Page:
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Hope you enjoyed the read.
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Cheers,
airpearl
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South Korea has two world-class carriers. For a perspective on Asiana's homeground competitor Korean Air, you might want to take a look at this trip report on a flight in Y I took a few months after this one.
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28 replies: All unread, showing first 25:
 
User currently offlineDALelite From Switzerland, joined Jun 2000, 1770 posts, RR: 25
Reply 1, posted (4 years 2 months 2 weeks 11 hours ago) and read 30782 times:

Cool title! Cool report! Cool pics! I am impressed of the high quality of food and its representation. It abashes most Non-Asian Airlines .

Cheers : DALelite



They loved to fly and it showed..
User currently offlineLAXintl From United States of America, joined May 2000, 25198 posts, RR: 48
Reply 2, posted (4 years 2 months 2 weeks 7 hours ago) and read 30109 times:

Nice report.

I continue to be impressed with Asiana. My first contact was with them only a few years into their existence during the early 90s as a total unknown airline when they commenced their first Trans-Pac services to LA.



From the desert to the sea, to all of Southern California
User currently offlineStevePER From Australia, joined May 2004, 74 posts, RR: 0
Reply 3, posted (4 years 2 months 2 weeks 1 hour ago) and read 29303 times:

Great report and excellent pictures. I flew Asiana a couple of months ago ICN-HKG in business but didn't get the same great service you described. But the biggest thing that worried me was the lack of infant seatbelts on both international and domestic flights.


"You're like Icarus - always wanting to fly."
User currently offlineronerone From Jordan, joined Aug 2004, 1660 posts, RR: 53
Reply 4, posted (4 years 2 months 1 week 6 days 21 hours ago) and read 28726 times:

Airpearl,

Thank you for another excellent Trip Report on an airline that deserves so much more credit than it is given!

The stark contrast between Asiana's humble (and more desirable) approach, and Etihad's loud bangs and whistles about winning their respective airline of the year awards is almost unbearable!

It is too bad Asiana is a Star Alliance, as i would have tried them ages ago. But i am sure one day i will go for it!
From all the TR's i have read, OZ (minus their horrible branding theme) seems to offer a better product than KE.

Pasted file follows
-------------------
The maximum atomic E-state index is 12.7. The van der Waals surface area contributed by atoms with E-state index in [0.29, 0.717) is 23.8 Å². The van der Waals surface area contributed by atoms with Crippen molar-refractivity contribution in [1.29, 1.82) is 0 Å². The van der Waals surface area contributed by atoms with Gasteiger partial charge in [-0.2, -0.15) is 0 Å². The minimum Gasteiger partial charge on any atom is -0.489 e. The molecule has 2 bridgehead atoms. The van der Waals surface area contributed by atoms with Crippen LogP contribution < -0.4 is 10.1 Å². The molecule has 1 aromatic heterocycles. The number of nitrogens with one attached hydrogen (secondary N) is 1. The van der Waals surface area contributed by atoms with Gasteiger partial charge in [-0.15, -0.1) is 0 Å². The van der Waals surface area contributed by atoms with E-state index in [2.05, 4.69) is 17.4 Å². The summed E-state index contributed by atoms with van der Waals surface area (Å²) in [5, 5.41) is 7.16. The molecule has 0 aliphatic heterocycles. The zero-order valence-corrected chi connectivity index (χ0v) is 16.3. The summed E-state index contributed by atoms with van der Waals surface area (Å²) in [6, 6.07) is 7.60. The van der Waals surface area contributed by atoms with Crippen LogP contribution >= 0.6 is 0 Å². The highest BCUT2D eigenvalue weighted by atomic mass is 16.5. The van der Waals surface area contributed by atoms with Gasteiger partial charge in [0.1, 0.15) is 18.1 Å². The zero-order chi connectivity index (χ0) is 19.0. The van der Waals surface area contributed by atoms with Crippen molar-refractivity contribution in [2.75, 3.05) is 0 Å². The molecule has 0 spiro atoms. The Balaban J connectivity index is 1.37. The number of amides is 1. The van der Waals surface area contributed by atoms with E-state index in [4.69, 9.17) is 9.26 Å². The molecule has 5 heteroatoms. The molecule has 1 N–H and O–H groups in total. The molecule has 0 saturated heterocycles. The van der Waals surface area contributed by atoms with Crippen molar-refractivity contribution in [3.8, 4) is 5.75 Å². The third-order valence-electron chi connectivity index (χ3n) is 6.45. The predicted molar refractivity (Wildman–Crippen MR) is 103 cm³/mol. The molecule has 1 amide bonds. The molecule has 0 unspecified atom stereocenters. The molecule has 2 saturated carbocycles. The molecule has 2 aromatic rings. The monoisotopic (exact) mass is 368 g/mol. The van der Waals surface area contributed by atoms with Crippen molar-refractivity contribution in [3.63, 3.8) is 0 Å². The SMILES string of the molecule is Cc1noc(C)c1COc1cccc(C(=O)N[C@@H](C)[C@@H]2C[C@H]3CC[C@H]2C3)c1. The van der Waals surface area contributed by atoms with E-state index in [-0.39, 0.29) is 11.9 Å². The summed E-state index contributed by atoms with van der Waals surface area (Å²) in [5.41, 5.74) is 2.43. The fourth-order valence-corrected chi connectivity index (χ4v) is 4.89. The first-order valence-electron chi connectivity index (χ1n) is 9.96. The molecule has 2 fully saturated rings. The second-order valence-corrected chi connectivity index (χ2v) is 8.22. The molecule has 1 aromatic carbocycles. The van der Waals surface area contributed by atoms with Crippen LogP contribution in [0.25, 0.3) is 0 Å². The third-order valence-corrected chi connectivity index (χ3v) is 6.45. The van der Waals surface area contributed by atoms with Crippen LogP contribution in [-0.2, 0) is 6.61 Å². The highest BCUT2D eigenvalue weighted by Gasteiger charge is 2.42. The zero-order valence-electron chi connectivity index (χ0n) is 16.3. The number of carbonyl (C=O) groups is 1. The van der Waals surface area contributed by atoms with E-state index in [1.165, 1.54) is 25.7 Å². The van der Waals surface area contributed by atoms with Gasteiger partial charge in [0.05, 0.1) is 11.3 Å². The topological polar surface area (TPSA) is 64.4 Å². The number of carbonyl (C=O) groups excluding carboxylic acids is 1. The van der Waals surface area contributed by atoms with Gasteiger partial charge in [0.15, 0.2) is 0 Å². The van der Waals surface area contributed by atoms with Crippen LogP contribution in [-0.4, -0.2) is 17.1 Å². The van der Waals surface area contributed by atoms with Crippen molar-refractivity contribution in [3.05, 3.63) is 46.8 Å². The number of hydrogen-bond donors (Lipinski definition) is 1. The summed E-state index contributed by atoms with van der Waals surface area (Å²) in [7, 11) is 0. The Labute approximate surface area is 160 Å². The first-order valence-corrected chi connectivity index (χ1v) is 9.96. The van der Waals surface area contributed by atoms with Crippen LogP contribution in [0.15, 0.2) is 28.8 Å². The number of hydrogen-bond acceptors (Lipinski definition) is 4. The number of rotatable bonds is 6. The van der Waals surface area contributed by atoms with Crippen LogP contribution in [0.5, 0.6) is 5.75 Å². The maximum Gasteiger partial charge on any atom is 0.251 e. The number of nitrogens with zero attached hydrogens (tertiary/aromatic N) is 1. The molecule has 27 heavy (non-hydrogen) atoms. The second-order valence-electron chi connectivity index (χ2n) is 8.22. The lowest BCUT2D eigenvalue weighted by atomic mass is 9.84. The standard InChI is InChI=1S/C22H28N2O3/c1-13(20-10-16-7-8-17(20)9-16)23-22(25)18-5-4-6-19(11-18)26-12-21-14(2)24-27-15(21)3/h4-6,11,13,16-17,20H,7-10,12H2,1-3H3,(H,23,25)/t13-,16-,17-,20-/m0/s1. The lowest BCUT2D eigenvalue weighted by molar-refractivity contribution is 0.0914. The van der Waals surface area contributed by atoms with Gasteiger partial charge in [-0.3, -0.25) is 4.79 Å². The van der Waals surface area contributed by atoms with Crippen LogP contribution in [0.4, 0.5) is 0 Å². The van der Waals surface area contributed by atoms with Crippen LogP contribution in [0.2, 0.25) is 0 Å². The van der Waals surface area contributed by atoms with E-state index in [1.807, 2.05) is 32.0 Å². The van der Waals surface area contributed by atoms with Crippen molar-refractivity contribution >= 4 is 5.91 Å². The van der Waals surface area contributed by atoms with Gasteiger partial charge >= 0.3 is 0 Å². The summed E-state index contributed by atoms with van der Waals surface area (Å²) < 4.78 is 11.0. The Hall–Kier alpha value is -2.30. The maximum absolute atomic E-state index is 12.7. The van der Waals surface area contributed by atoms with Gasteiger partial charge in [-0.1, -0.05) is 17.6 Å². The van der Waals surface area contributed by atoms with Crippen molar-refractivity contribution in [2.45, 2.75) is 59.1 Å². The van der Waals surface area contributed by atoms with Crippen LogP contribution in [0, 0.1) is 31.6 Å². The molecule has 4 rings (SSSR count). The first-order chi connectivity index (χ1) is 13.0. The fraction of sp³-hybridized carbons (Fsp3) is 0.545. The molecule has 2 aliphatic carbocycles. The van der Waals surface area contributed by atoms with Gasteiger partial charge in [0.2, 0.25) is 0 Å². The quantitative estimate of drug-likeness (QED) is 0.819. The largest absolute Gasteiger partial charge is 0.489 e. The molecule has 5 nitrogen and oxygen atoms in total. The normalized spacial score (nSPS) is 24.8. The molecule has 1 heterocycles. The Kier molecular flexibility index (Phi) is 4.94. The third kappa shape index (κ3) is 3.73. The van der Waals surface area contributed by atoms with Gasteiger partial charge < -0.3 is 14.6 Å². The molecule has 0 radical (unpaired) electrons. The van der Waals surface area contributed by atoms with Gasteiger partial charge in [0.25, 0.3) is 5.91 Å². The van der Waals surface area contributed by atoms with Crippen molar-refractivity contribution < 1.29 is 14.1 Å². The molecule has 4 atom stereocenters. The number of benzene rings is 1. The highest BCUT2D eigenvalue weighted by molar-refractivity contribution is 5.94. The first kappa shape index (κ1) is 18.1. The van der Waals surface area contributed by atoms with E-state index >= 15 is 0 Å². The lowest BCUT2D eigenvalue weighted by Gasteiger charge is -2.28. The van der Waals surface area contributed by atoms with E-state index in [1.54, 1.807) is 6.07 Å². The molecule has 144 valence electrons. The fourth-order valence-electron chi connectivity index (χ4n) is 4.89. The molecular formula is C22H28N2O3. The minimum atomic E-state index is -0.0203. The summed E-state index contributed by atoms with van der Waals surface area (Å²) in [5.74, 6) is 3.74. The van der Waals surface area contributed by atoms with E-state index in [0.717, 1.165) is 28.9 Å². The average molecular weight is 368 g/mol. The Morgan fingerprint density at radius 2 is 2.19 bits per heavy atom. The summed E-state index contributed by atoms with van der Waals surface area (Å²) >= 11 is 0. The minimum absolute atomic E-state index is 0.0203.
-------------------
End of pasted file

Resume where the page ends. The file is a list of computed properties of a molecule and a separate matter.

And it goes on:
And not to forget Incheon! WOW! This is the first time i pay attention to detailed pictures of the airport's interior! Dare i say that it looks nicer than HKG!


Quoting airpearl (Thread starter):
Quoting airpearl (Thread starter):
Thai Airways has five Royal Silk/Orchid lounges for the use of Business Class passengers at the airport

This is quite impressive! CX only has two at HKG (or three if you count The Arrivals), and EK has one dedicated for each class (though i would prefer several smaller lounges to a much larger single one).

Quoting airpearl (Thread starter):
The color tone at Asiana is an unimposing light brown that extends beyond seat cushions to stewardesses’ attires and – this one I really don’t like – one of the more bizarre -looking cockpit crew uniforms around. Call me old-fashioned if you will, but I think pilots really ought to look like pilots, and not valet parking attendants.

This is one thing i am not too big of a fan when it comes to Asia. The brown theme! I did think it looked nice on the female cabin crew (and nicer than KE's outfit), but not on the aircraft and the seats too.

Quoting airpearl (Thread starter):
Airlines will say passengers prefer the lighter offering overnight (which is probably true),

Haha .. Why am i suddenly reminded of SQ?  
Quoting airpearl (Thread starter):
After a few days in Seoul where I rediscover the reality of being on a business trip - that employers, if they're paying J, will make sure they squeeze many times the Business Class fare out of you - it's thankfully time to leave.

I feel you on this one! If it isn't for the option to travel on an itinerary separate to those of colleagues during a business trip, i would dread the whole idea altogether! The rest of the time i'd be squeezed to the maximum!

Quoting airpearl (Thread starter):